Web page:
Back to the Future? EU Membership Ambitions Stuck in Time

When Marty played Chuck Berry’s “Johnny B. Goode” at the end of the cult film “Back to the Future”, he was surprised to see the crowd’s confused and resentful faces. In that moment, he realised that he’d played a rock’n’roll song just a bit too modern for a 1955 audience, and he said “I guess you guys aren’t ready for that yet. But your kids are gonna love it.

That scene reminded me of the EU Enlargement policy towards the countries of the Western Balkans, almost 30 years after the dissolution of Yugoslavia and the promise to all countries from the region to be part of the EU.

As Chuck Berry sang, “his mother told him – someday you will be a man…maybe someday your name will be in the lights, saying Johnny B. Goode tonight”. This year, those dreams went one step further for North Macedonia in March, with the European Council’s green light to begin accession negotiations, before being crushed once again. Like a déjà-vu, it was a neighbour who brought such poor news, this time Bulgaria through its use of a veto on the EU’s decision to open negotiations with the country.

Bulgarian objections over North Macedonia entering the negotiation process have little (nothing) to do with the objective, normative criteria imposed by the EU for the country’s preparedness for this process. The objections are instead of a historical, identity nature. Namely, Bulgaria claims that the origins of the Macedonian nation are Bulgarian, and the Macedonian language is actually a Bulgarian dialect. Also, the demands are that this is officially acknowledged by the state, along with a renunciation of any claims that there is a separate Macedonian minority in Bulgaria. The two countries signed a Treaty of Friendship Good-neighbourliness and Cooperation in 2017, which does not contain any of the aforementioned demands, but they were being adopted in the Bulgarian Parliament as part of a declaration after the signing of the bilateral agreement. Bulgaria also pushes towards these demands and a roadmap for the implementation for the Friendship Agreement to be incorporated in the negotiating framework, which would require an additional chapter in the framework, Number 35.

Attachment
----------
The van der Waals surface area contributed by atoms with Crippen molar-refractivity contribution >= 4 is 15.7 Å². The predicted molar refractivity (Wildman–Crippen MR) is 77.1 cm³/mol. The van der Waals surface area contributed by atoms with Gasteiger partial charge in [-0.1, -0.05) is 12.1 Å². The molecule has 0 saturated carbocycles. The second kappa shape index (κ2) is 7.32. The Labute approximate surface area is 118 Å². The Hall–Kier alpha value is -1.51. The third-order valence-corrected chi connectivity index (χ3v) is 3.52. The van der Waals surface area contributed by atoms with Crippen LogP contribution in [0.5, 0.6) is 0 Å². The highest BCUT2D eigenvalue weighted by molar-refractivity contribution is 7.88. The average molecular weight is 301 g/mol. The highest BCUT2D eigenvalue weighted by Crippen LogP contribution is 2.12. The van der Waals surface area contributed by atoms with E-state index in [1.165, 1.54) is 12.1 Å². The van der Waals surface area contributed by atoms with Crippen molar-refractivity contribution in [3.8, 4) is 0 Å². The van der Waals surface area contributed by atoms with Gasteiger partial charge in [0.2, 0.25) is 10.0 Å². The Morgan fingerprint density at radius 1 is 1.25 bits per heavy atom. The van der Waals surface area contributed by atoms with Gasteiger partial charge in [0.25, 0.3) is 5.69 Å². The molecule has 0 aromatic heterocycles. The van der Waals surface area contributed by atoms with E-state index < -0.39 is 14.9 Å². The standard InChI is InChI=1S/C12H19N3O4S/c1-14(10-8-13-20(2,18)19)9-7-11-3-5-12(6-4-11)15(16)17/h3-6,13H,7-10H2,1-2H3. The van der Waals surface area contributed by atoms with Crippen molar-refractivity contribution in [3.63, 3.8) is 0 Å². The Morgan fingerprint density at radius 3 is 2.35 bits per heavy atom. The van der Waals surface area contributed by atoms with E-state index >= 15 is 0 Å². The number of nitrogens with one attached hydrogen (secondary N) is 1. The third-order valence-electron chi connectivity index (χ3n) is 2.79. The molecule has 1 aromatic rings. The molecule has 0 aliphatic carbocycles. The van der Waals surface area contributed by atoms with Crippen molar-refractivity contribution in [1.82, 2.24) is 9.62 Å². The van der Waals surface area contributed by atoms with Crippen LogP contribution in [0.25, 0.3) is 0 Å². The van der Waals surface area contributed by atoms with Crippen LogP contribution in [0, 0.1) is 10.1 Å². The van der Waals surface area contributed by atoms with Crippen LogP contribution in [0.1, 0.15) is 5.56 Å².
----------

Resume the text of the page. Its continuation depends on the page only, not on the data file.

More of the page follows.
“This is heavy!” – Marty says this multiple times in the trilogy.

After 28 years, North Macedonia and Greece in 2019 managed to close a long-standing dispute over the country’s name. The process was painful, but necessary for North Macedonia to pave the road towards becoming a NATO member (which happened in March 2020) and an EU member (who knows when?!). The paradox of these two disputes is that the Greeks were very persistent on wanting to prove that there is no connection between the nations, that they are separate, the language they speak, that the cultural and historical background is different. Now, Bulgarians want to prove the opposite, that “we’re all the same”. The declared commitment of Bulgaria to have a role as a regional leader and supporter to the countries of the WB to join the EU has shifted into its purely national interest against the good neighbourly relations and EU values and principles.

The real problem here is that the EU remains powerless to overcome this stands still and deflect the Bulgarian attempt to frame this as an EU issue, not just a Bulgarian issue. The veto is a threat on multiple fronts: to North Macedonia’s EU integration, to the stability of the region, and to the EU’s credibility to fulfil their promises towards the Western Balkans region. With an open dispute and dialogue between Belgrade and Prishtina over the Kosovo issue, the EU is further weakening its position in the region as a credible partner, pulling away from its interests in the Western Balkans.

For North Macedonia, it’s unacceptable to be forced into making concessions in this respect. The historical committee[1] created to find facts on the shared history between North Macedonia and Bulgaria was supposed to work towards building trust, and has so far failed in that endeavour. Furthermore, the Prespa Agreement, which concluded the dispute with Greece, is based on the promise of the country’s EU accession[2]. Having no prospect of this ever happening would freeze or shake the implementation of that agreement, which could lead to destabilisation in the relations between North Macedonia and Greece – another threat to regional stability.  Unfortunately, it’s very likely that this will increase nationalist rhetoric on both sides, which is “the good old Balkan recipe” for neighbourly relations.

In conclusion, it’s unlikely that the veto could be lifted before the end of the year. Many harsh statements have been made, and apparently there is no goodwill for constructive talks or negotiations now. But what is of absolute necessity is that the European Commission, the European Council majority, but also the Presidency of the Council should persuade its member to pull back from the hostile narrative towards its neighbour and instead be constructive about the envisioned enlargement policy of the Union. And then Marty could say “Great Scott!”.

The blog expresses the personal opinion of the author and is a part of the Road to Warsaw Security Forum: Western Balkans Program

[1] The Joint Committee of Historical and Educational Issues of North Macedonia-Bulgaria is formed within the Treaty of Friendship Good-neighbourliness and Cooperation and aims to decide on the joint celebration of personalities and events in the two nations’ common history, helping to overcome various interpretations.

[2] The Prespa Agreement ended the 29-year dispute over the name Macedonia between Greece and North Macedonia, which was a pre-condition for the latter country to be unblocked on its path towards EU membership.